The team used four different statistical methods to compare these peptide sequences to 21 modern animals (including more than 70 sequences from the mammoth proteins that Asara and Schweitzer had previously analyzed) and to analyze the differences to infer their evolutionary relationships. Three of these four analyses inferred the evolutionary relationships between T. rex and modern animals in the same way;

As you can see in figure 1, these analyses strongly suggest that these new collagen molecules did indeed originate from the T. rex fossil because it places T. rex close to both modern ostriches and chickens and somewhat more distant from modern alligators in the group Archosauria (yellow box). This analysis also reveals that such proteins, when they are found in the future, can be used to infer evolutionary relationships between modern and ancient animals. Further, this study provides the exciting opportunity for paleontologists peek into the past, to test their understanding of dinosaur evolution, which is based solely on meticulous examination and analyses of fossilized bones: will peptide sequences confirm or conflict with their current paradigm?

“Most people believe that birds evolved from dinosaurs, but that’s all based on the architecture of the bones,” mentioned Asara. “This allows you to get the chance to say, ‘Wait, they really are related because their sequences are related.’ We didn’t get enough sequences to definitively say that, but what sequences we got support that idea.”

It is not yet known how many other fossils will present researchers with the opportunity to analyze more proteins as these T. rex and mammoth proteins were analyzed.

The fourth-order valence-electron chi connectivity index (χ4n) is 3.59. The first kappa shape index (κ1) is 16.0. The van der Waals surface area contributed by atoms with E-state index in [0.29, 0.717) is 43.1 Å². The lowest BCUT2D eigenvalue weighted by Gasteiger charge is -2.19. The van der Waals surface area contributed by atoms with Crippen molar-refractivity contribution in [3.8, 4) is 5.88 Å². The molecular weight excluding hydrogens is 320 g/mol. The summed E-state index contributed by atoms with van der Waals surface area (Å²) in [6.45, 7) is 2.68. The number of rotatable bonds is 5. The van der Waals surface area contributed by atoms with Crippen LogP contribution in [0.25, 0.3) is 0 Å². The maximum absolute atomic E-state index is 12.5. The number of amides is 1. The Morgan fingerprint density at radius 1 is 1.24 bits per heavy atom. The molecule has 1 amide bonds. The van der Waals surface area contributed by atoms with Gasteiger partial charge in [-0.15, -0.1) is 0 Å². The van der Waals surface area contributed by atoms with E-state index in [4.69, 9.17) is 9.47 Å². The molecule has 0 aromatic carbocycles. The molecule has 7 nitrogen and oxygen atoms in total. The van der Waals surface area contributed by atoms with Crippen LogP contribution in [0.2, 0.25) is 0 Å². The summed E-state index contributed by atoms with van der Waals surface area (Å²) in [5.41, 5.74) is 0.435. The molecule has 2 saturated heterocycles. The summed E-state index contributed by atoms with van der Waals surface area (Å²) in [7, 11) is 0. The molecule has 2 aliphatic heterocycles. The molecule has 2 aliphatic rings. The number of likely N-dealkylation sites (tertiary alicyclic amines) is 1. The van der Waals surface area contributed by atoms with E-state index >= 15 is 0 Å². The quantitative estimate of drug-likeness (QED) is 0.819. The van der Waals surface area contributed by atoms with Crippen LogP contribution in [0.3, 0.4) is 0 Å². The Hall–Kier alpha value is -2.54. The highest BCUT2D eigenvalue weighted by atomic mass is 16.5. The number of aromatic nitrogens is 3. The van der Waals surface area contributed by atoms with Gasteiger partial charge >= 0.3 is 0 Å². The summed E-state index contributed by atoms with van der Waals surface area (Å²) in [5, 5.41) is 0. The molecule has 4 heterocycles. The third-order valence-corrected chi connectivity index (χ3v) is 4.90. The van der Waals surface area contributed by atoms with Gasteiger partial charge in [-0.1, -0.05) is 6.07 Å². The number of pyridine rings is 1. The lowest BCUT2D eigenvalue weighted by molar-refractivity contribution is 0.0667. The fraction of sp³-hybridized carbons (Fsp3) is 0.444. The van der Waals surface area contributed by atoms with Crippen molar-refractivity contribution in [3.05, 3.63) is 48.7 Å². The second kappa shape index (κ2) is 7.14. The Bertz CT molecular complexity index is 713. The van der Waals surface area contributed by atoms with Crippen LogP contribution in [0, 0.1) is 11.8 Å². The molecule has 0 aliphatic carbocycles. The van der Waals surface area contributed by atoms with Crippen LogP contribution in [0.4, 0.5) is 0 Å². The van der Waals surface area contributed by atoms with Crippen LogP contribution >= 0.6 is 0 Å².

“Nature has to give you the opportunity to do this first,” Asara said philosophically.

But already, Schweitzer’s team is planning to go on a worldwide tour of dinosaur sites, looking for more fossil bones to crack open, in search of organic molecules to analyze.


Organ, C.L., Schweitzer, M.H., Zheng, W., Freimark, L.M., Cantley, L.C., Asara, J.M. (2008). Molecular Phylogenetics of Mastodon and Tyrannosaurus rex. Science, 320(5875), 499-499. DOI: 10.1126/science.1154284

BBCNews (quotes).


  1. #1 Cuttlefish
    April 25, 2008

    It used to be, we’d argue over roasted chicken legs;
    Now, I keep a wary eye when eating scrambled eggs.

  2. #2 themadlolscientist
    April 26, 2008

    Cool! I’m waiting to see what they’ll get from the mummified dinosaur. In the mean time, I think I’ll watch my back next time I walk into a KFC.

    p.s. ROFL!!!! Cuttlefish, you’ve just won the Ogden Nash Award for Short, Pithy Verse!

  3. #3 Bob O'H
    April 26, 2008

    Does this now mean that human tastes like T. rex? Mmm…

  4. #4 Nick
    April 26, 2008

    A molecular phylogeny including a dinosaur… my gosh I never thought I’d see this! It makes me giddy with excitement just looking at it.

    Think this will finally put a nail in the coffin of the thecodont-ancestry school of thought regarding bird origins? Unless you consider tyrannosaurs, etc, to be derived birds…

    ~ Nick

  5. #5 Ian
    April 28, 2008

    So you have a bone to pick with them or what?

    Just kidding. Nice analysis.

  6. #6 Ian
    April 28, 2008

    I just finished reading this as opposed to skimming thru it which is what I did before, and I have to wonder, about your last sentence, why “Schweitzer’s team is planning to go on a worldwide tour of dinosaur sites,” instead of asking museums to look over their collection for candidates. Or is that what you mean by “sites”? Museums would be immediate (relatively speaking!), and a lot cheaper.

    Which brings me to my next question: is there any way to tell from some sort of examination or testing of bones, or from characteristics of the location from which the bone came, which might be good candidates – or which might be better candidates than others – for this purpose?

  7. #7 Hermenauta
    April 28, 2008

    Some kind of right-tuned MRI should work…or not?